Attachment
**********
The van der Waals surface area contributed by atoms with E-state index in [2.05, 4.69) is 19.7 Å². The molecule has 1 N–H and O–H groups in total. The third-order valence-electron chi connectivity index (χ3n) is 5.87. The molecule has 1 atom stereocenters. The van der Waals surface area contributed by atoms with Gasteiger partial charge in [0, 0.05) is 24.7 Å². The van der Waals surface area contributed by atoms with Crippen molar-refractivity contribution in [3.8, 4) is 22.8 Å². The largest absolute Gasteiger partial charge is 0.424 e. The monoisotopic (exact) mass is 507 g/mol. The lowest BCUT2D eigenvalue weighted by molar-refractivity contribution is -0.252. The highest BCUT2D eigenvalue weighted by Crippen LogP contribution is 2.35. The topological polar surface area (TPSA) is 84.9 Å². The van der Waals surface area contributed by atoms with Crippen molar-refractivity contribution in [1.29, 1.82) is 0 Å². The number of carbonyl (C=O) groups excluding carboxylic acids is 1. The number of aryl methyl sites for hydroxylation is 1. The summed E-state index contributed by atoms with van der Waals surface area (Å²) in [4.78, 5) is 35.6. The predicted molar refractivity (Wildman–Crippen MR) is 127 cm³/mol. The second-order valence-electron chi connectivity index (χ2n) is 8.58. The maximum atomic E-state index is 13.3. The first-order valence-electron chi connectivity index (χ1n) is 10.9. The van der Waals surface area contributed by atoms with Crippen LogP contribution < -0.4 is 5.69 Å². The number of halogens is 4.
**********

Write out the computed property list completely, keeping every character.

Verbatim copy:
The van der Waals surface area contributed by atoms with E-state index in [2.05, 4.69) is 19.7 Å². The molecule has 1 N–H and O–H groups in total. The third-order valence-electron chi connectivity index (χ3n) is 5.87. The molecule has 1 atom stereocenters. The van der Waals surface area contributed by atoms with Gasteiger partial charge in [0, 0.05) is 24.7 Å². The van der Waals surface area contributed by atoms with Crippen molar-refractivity contribution in [3.8, 4) is 22.8 Å². The largest absolute Gasteiger partial charge is 0.424 e. The monoisotopic (exact) mass is 507 g/mol. The lowest BCUT2D eigenvalue weighted by molar-refractivity contribution is -0.252. The highest BCUT2D eigenvalue weighted by Crippen LogP contribution is 2.35. The topological polar surface area (TPSA) is 84.9 Å². The van der Waals surface area contributed by atoms with Crippen molar-refractivity contribution in [1.29, 1.82) is 0 Å². The number of carbonyl (C=O) groups excluding carboxylic acids is 1. The number of aryl methyl sites for hydroxylation is 1. The summed E-state index contributed by atoms with van der Waals surface area (Å²) in [4.78, 5) is 35.6. The predicted molar refractivity (Wildman–Crippen MR) is 127 cm³/mol. The second-order valence-electron chi connectivity index (χ2n) is 8.58. The maximum atomic E-state index is 13.3. The first-order valence-electron chi connectivity index (χ1n) is 10.9. The van der Waals surface area contributed by atoms with Crippen LogP contribution < -0.4 is 5.69 Å². The number of halogens is 4.